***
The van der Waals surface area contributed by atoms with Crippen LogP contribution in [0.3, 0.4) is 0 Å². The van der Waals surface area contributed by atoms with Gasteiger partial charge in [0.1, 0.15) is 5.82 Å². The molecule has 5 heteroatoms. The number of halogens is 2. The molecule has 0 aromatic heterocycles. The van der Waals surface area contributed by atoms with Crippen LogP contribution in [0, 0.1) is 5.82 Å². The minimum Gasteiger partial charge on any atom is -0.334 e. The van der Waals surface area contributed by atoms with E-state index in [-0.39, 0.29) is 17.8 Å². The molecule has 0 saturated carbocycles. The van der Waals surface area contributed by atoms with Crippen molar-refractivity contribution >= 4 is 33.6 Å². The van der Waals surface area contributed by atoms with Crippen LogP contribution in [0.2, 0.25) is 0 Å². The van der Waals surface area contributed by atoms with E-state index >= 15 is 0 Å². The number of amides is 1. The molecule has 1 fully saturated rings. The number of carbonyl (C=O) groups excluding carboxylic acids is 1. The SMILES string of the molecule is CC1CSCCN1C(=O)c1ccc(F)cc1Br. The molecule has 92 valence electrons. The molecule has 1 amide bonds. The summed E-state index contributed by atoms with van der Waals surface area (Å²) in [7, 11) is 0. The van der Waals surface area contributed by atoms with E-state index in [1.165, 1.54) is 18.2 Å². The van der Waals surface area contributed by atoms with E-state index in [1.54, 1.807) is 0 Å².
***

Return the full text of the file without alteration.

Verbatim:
The van der Waals surface area contributed by atoms with Crippen LogP contribution in [0.3, 0.4) is 0 Å². The van der Waals surface area contributed by atoms with Gasteiger partial charge in [0.1, 0.15) is 5.82 Å². The molecule has 5 heteroatoms. The number of halogens is 2. The molecule has 0 aromatic heterocycles. The van der Waals surface area contributed by atoms with Crippen LogP contribution in [0, 0.1) is 5.82 Å². The minimum Gasteiger partial charge on any atom is -0.334 e. The van der Waals surface area contributed by atoms with E-state index in [-0.39, 0.29) is 17.8 Å². The molecule has 0 saturated carbocycles. The van der Waals surface area contributed by atoms with Crippen molar-refractivity contribution >= 4 is 33.6 Å². The van der Waals surface area contributed by atoms with Crippen LogP contribution in [0.2, 0.25) is 0 Å². The van der Waals surface area contributed by atoms with E-state index >= 15 is 0 Å². The number of amides is 1. The molecule has 1 fully saturated rings. The number of carbonyl (C=O) groups excluding carboxylic acids is 1. The SMILES string of the molecule is CC1CSCCN1C(=O)c1ccc(F)cc1Br. The molecule has 92 valence electrons. The molecule has 1 amide bonds. The summed E-state index contributed by atoms with van der Waals surface area (Å²) in [7, 11) is 0. The van der Waals surface area contributed by atoms with E-state index in [1.165, 1.54) is 18.2 Å². The van der Waals surface area contributed by atoms with E-state index in [1.54, 1.807) is 0 Å².